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Mortgage Relief for Those Impacted by Hawaiian Volcano

Nearly 30 homes have been destroyed, and more are in the path of potential destruction since the Hawaiian volcano known as Kīlauea began pouring lava down its slopes on May 3, 2018. Now several lenders, including Wells Fargo and Bank of Hawaii, have announced mortgage relief for homeowners impacted by the disaster.

As reported by Bankrate [1], Wells Fargo has announced that customers affected by the volcanic event can contact the bank in order to secure a 90-day postponement in mortgage payments. Paul Gomez, VP of Corporate Communications at Wells Fargo [2], said, “During this time, all negative credit bureau reporting, late fees, collection calls, and foreclosure referrals and sales are also suspended.”

Bank of Hawaii is also offering protections for affected mortgage holders and those currently facing foreclosure. Stafford Kiguchi, a Bank of Hawaii media representative, said, “We are definitely suspending foreclosures and evictions during this time of hardship. The initial period of time is for the length of the emergency loan program, which is six months for forbearance.” Kiguchi added that the bank would also work with borrowers to extend foreclosure suspensions beyond that period where prudent. “If the hardship turns out to be more than a temporary situation, we have other, long-term relief programs, such as our loan modification program, which permanently lowers a borrower's monthly payment,” Kiguchi continued.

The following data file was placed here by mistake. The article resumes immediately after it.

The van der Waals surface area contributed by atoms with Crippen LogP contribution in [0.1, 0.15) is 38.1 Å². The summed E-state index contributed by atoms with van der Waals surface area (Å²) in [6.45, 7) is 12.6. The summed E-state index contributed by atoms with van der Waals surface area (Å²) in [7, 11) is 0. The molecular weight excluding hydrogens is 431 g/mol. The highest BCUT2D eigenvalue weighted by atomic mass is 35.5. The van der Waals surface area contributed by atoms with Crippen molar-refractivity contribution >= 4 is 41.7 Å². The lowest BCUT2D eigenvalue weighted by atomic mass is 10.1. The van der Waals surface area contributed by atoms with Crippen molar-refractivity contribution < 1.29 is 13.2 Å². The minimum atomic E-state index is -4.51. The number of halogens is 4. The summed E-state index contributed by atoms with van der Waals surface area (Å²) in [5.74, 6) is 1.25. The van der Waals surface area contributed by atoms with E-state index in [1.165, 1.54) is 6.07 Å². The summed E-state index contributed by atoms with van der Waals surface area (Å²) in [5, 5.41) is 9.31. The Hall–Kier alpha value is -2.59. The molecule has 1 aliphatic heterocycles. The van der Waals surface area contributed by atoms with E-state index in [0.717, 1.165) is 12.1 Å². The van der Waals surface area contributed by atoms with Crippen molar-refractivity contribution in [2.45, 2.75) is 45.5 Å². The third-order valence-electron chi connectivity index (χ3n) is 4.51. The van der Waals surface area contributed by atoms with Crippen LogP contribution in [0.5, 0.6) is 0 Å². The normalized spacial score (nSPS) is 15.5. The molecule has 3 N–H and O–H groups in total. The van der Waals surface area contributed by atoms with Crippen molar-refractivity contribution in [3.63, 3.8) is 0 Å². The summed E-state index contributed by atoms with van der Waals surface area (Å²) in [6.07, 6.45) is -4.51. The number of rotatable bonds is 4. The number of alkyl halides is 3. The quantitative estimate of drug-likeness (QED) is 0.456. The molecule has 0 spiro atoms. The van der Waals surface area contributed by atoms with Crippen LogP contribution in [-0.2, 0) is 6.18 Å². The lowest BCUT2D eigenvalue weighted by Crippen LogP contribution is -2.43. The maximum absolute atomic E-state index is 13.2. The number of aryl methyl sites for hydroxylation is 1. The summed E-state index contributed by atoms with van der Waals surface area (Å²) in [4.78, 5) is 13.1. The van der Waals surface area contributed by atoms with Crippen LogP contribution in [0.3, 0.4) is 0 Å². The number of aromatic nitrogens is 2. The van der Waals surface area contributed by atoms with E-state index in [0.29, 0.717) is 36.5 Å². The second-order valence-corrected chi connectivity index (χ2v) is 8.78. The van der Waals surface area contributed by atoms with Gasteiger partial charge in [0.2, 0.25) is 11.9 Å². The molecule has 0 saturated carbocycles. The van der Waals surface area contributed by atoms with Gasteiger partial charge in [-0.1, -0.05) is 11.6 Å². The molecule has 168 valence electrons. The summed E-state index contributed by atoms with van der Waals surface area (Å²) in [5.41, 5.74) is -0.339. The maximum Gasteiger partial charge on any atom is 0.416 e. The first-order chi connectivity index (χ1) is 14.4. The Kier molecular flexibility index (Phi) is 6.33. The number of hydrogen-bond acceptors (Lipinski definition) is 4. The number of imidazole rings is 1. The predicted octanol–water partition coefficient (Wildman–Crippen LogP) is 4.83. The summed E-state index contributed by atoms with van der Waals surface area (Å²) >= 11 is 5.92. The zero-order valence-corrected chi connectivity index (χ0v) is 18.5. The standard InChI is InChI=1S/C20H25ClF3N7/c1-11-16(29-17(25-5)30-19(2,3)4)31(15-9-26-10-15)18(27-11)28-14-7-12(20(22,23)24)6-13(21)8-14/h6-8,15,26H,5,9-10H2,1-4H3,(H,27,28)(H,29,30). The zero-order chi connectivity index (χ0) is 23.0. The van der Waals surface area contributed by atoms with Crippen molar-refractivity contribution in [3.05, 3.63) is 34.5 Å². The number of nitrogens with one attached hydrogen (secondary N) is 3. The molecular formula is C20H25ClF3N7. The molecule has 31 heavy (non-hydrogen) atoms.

Kīlauea has been erupting since 1983 and has caused property damage before, including the 1990 destruction of the town of Kalapana. On Friday, May 11, President Trump approved a disaster declaration [3] for the region and ordered the disbursement of federal disaster aid. Hawaii Gov. David Ige said in a statement [4], “I’m grateful for the quick approval of my request for a Presidential Disaster Declaration. This opens the door to federal assistance and demonstrates a solid partnership with the federal government as we work to keep Hawai‘i residents safe and support recovery efforts on Hawai‘i Island.”

According to the National Oceanic and Atmospheric Administration’s National Centers for Environmental Information [5], natural disasters caused $306 billion in total damage across America in 2017.